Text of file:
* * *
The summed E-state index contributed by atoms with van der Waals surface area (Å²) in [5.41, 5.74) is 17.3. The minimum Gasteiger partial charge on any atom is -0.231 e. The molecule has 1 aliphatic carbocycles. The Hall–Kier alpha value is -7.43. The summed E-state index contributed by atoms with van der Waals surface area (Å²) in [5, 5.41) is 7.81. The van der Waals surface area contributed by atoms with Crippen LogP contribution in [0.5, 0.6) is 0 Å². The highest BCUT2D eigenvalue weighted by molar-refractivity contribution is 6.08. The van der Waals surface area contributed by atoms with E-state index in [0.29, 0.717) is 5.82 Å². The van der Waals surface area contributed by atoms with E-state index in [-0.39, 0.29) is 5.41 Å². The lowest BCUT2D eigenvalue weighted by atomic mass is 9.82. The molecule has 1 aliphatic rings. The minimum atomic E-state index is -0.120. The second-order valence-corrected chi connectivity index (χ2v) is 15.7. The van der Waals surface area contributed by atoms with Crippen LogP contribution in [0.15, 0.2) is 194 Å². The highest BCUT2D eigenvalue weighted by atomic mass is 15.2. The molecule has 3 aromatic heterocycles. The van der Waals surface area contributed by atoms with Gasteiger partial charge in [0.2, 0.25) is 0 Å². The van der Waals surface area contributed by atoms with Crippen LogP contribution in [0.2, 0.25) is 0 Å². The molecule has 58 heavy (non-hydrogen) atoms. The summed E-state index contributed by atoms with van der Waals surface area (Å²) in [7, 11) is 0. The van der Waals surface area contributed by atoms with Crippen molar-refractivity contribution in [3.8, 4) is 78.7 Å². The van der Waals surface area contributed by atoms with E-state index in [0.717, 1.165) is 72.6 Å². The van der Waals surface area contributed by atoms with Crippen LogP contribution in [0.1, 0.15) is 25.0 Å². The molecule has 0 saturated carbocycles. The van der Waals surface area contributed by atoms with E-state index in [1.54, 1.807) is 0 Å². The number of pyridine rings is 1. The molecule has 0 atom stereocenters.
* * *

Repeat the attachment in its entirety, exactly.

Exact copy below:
The summed E-state index contributed by atoms with van der Waals surface area (Å²) in [5.41, 5.74) is 17.3. The minimum Gasteiger partial charge on any atom is -0.231 e. The molecule has 1 aliphatic carbocycles. The Hall–Kier alpha value is -7.43. The summed E-state index contributed by atoms with van der Waals surface area (Å²) in [5, 5.41) is 7.81. The van der Waals surface area contributed by atoms with Crippen LogP contribution in [0.5, 0.6) is 0 Å². The highest BCUT2D eigenvalue weighted by molar-refractivity contribution is 6.08. The van der Waals surface area contributed by atoms with E-state index in [0.29, 0.717) is 5.82 Å². The van der Waals surface area contributed by atoms with E-state index in [-0.39, 0.29) is 5.41 Å². The lowest BCUT2D eigenvalue weighted by atomic mass is 9.82. The molecule has 1 aliphatic rings. The minimum atomic E-state index is -0.120. The second-order valence-corrected chi connectivity index (χ2v) is 15.7. The van der Waals surface area contributed by atoms with Crippen LogP contribution in [0.15, 0.2) is 194 Å². The highest BCUT2D eigenvalue weighted by atomic mass is 15.2. The molecule has 3 aromatic heterocycles. The van der Waals surface area contributed by atoms with Gasteiger partial charge in [0.2, 0.25) is 0 Å². The van der Waals surface area contributed by atoms with Crippen LogP contribution in [0.2, 0.25) is 0 Å². The molecule has 58 heavy (non-hydrogen) atoms. The summed E-state index contributed by atoms with van der Waals surface area (Å²) in [7, 11) is 0. The van der Waals surface area contributed by atoms with Crippen molar-refractivity contribution in [3.8, 4) is 78.7 Å². The van der Waals surface area contributed by atoms with E-state index in [0.717, 1.165) is 72.6 Å². The van der Waals surface area contributed by atoms with Crippen LogP contribution in [0.1, 0.15) is 25.0 Å². The molecule has 0 saturated carbocycles. The van der Waals surface area contributed by atoms with E-state index in [1.54, 1.807) is 0 Å². The number of pyridine rings is 1. The molecule has 0 atom stereocenters.